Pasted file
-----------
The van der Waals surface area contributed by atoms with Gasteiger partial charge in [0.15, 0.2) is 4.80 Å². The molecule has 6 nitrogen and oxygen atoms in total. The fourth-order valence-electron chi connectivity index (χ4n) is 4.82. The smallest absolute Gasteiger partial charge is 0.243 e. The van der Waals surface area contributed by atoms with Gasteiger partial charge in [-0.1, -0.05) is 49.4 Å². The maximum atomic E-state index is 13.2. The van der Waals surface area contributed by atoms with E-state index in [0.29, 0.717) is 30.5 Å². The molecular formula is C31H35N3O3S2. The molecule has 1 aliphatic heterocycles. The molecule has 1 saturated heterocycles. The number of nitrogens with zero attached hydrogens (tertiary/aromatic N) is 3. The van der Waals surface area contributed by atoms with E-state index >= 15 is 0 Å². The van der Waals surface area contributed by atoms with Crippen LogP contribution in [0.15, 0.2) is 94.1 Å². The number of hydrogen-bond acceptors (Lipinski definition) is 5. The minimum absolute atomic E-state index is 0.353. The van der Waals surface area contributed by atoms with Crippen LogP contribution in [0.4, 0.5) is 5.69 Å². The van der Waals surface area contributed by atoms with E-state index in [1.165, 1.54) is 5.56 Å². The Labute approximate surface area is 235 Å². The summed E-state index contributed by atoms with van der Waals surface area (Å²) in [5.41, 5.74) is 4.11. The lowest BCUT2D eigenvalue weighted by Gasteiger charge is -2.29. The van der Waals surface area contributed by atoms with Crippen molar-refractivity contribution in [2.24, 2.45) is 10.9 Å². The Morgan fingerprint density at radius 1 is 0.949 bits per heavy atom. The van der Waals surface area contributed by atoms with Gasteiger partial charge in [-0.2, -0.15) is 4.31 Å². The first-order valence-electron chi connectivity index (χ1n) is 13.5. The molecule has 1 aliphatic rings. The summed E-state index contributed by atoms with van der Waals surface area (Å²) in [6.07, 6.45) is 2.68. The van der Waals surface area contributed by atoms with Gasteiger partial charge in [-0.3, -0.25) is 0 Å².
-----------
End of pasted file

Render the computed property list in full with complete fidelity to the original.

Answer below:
The van der Waals surface area contributed by atoms with Gasteiger partial charge in [0.15, 0.2) is 4.80 Å². The molecule has 6 nitrogen and oxygen atoms in total. The fourth-order valence-electron chi connectivity index (χ4n) is 4.82. The smallest absolute Gasteiger partial charge is 0.243 e. The van der Waals surface area contributed by atoms with Gasteiger partial charge in [-0.1, -0.05) is 49.4 Å². The maximum atomic E-state index is 13.2. The van der Waals surface area contributed by atoms with E-state index in [0.29, 0.717) is 30.5 Å². The molecular formula is C31H35N3O3S2. The molecule has 1 aliphatic heterocycles. The molecule has 1 saturated heterocycles. The number of nitrogens with zero attached hydrogens (tertiary/aromatic N) is 3. The van der Waals surface area contributed by atoms with E-state index >= 15 is 0 Å². The van der Waals surface area contributed by atoms with Crippen LogP contribution in [0.15, 0.2) is 94.1 Å². The number of hydrogen-bond acceptors (Lipinski definition) is 5. The minimum absolute atomic E-state index is 0.353. The van der Waals surface area contributed by atoms with Crippen LogP contribution in [0.4, 0.5) is 5.69 Å². The van der Waals surface area contributed by atoms with E-state index in [1.165, 1.54) is 5.56 Å². The Labute approximate surface area is 235 Å². The summed E-state index contributed by atoms with van der Waals surface area (Å²) in [5.41, 5.74) is 4.11. The lowest BCUT2D eigenvalue weighted by Gasteiger charge is -2.29. The van der Waals surface area contributed by atoms with Crippen molar-refractivity contribution in [2.24, 2.45) is 10.9 Å². The Morgan fingerprint density at radius 1 is 0.949 bits per heavy atom. The van der Waals surface area contributed by atoms with Gasteiger partial charge in [-0.2, -0.15) is 4.31 Å². The first-order valence-electron chi connectivity index (χ1n) is 13.5. The molecule has 1 aliphatic rings. The summed E-state index contributed by atoms with van der Waals surface area (Å²) in [6.07, 6.45) is 2.68. The van der Waals surface area contributed by atoms with Gasteiger partial charge in [-0.3, -0.25) is 0 Å².